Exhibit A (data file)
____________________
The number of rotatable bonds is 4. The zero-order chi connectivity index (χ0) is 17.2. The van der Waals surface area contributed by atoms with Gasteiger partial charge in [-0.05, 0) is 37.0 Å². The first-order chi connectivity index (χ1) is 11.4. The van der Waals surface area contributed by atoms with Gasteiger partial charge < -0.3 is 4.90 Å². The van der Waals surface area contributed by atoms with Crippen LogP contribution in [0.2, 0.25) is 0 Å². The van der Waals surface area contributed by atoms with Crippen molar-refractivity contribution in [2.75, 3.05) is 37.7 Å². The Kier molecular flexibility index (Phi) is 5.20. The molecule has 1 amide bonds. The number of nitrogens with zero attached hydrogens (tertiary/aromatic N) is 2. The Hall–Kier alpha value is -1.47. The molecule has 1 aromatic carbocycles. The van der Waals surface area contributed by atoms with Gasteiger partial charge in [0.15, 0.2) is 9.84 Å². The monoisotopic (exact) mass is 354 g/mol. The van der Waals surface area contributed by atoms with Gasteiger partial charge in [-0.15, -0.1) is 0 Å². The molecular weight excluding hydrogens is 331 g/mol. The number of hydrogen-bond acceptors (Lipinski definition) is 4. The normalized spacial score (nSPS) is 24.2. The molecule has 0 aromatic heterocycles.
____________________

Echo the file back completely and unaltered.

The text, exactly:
The number of rotatable bonds is 4. The zero-order chi connectivity index (χ0) is 17.2. The van der Waals surface area contributed by atoms with Gasteiger partial charge in [-0.05, 0) is 37.0 Å². The first-order chi connectivity index (χ1) is 11.4. The van der Waals surface area contributed by atoms with Gasteiger partial charge < -0.3 is 4.90 Å². The van der Waals surface area contributed by atoms with Crippen LogP contribution in [0.2, 0.25) is 0 Å². The van der Waals surface area contributed by atoms with Crippen molar-refractivity contribution in [2.75, 3.05) is 37.7 Å². The Kier molecular flexibility index (Phi) is 5.20. The molecule has 1 amide bonds. The number of nitrogens with zero attached hydrogens (tertiary/aromatic N) is 2. The Hall–Kier alpha value is -1.47. The molecule has 1 aromatic carbocycles. The van der Waals surface area contributed by atoms with Gasteiger partial charge in [0.15, 0.2) is 9.84 Å². The monoisotopic (exact) mass is 354 g/mol. The van der Waals surface area contributed by atoms with Gasteiger partial charge in [-0.15, -0.1) is 0 Å². The molecular weight excluding hydrogens is 331 g/mol. The number of hydrogen-bond acceptors (Lipinski definition) is 4. The normalized spacial score (nSPS) is 24.2. The molecule has 0 aromatic heterocycles.